Who beat the Charlotte Hornets Friday night added a little extra sting to the latest of many road losses.
Courtney Lee, who was such a God-send for the Hornets the second half of last season, took over the fourth quarter, scoring nine points and feeding teammate Brandon Jennings with a wide-open 3-pointer in the New York Knicks’ 110-107 victory.
Lee signed with the Knicks in July, receiving a four-season, $50 million contract. His impact in New York has been questioned this season, with him briefly losing his starting job with the Knicks.
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But if you followed the Hornets last season, you know Lee’s value is subtle and versatile. He plays persistent defense. He makes pressure jump shots. He has an exceptional basketball IQ; he knows which plays to make and he doesn’t try to play beyond his ability, as too many NBA players can.
The Hornets need another coup of a deal at the NBA trade deadline. They need someone like Courtney Lee.
The Hornets miss all that. They need another coup of a deal at the trade deadline. They need someone like Lee.
The point of this column isn’t to second-guess whether the Hornets should have re-signed Lee. General manager Rich Cho had five significant unrestricted free agents off last season’s 48-victory team. I would have done exactly what he did in prioritizing the retention of Nic Batum and Marvin Williams.
But it was never going to be easy to compensate for the losses of Lee, Jeremy Lin and Al Jefferson. Those were veteran players, all with distinct offensive skills.
Again, Cho’s reasoning in the summer was logical: Lee would have been a very expensive luxury at the wing spots, with Michael Kidd-Gilchrist returning from injury and the Hornets signing Batum to a $120 million contract off his best NBA season.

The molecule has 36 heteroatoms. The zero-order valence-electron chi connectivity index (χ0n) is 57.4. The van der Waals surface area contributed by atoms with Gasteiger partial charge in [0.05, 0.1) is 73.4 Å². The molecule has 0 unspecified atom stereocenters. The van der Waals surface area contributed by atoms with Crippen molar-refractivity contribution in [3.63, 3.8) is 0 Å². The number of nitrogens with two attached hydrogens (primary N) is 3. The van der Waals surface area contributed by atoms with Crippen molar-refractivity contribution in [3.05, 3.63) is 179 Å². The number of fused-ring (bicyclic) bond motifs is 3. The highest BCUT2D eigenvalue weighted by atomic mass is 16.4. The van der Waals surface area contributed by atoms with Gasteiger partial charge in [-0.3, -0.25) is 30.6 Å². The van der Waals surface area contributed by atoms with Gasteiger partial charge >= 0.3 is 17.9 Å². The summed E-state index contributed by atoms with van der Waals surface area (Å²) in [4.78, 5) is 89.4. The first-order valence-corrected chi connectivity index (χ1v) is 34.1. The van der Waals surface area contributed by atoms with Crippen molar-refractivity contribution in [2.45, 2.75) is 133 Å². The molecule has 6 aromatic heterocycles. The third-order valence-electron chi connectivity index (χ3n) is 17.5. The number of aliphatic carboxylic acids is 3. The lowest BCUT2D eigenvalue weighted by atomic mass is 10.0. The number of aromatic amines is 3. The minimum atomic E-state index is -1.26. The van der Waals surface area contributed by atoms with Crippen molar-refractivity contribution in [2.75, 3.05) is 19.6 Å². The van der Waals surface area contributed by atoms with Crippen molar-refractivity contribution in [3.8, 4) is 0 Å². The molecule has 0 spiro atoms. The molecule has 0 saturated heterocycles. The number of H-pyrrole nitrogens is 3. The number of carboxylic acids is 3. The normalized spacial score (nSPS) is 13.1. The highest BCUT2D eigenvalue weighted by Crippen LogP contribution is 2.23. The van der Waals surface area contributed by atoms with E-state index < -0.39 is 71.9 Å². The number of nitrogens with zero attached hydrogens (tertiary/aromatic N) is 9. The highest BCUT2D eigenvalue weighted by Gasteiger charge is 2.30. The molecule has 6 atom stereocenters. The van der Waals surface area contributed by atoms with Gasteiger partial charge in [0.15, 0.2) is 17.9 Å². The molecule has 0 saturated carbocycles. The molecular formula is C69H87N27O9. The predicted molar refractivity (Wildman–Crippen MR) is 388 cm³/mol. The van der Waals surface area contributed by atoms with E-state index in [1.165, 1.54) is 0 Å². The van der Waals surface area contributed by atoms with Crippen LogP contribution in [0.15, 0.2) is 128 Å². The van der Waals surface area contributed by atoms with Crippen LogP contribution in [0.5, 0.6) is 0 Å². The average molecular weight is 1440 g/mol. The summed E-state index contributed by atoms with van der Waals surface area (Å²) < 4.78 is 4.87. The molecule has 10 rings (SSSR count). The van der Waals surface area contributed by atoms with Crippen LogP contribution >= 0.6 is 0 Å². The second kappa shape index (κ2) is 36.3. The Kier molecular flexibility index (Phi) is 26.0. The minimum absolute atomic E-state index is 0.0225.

The Hornets couldn’t afford to lose Williams, their best athlete at power forward and a key to playing strong defense.
We missed shots. I thought we got great looks. We didn’t put the ball in the hole when we needed to.
Kemba Walker on loss to Knicks
Now, they are below .500 at 23-24 and looking flawed. The fourth quarter of this game was telling at both ends: The Hornets gave up 28 Knicks points on 48 percent shooting. Offensively, they generated 20 points, shooting just 30 percent (7-of-23).
"We missed shots. I thought we got great looks. We didn’t put the ball in the hole when we needed to," said newly named All-Star Kemba Walker, who was typically fantastic playing in his hometown, scoring 31 points, and adding 10 rebounds and five assists.
Walker is doing everything possible to keep the Hornets’ playoff chances afloat. He needs help, in the form of a trade that will infuse some energy and scoring into the rotation.
Batum does a lot of things. He was one assist short of a triple-double Friday with 15 points, 11 rebounds and nine assists. But he also committed five turnovers. The Knicks converted 13 Hornets turnovers into 19 New York points.
I respect Steve Clifford’s not making excuses for this team’s play. But the Hornets need a spark, and in February that means a trade.
Williams had a strong night at both ends, scoring 17 points off 14 shots. But there have been other nights this season when he ends up with eight points shooting a poor percentage.
The trade for veteran Marco Belinelli has been a success, adding scoring and savvy to this roster. But Belinelli can’t make up for what this team lost in Lee, Lin and Jefferson.
Coach Steve Clifford frequently says there is enough talent on this team already to win. I respect his not making excuses for this team’s play. But they need a spark, and in February that means a trade.
It doesn’t have to be splashy. Just surgical in the way acquiring Lee and previously Josh McRoberts felt like basketball blood transfusions.
Yes, it’s a lot to ask. But it’s what this team desperately needs.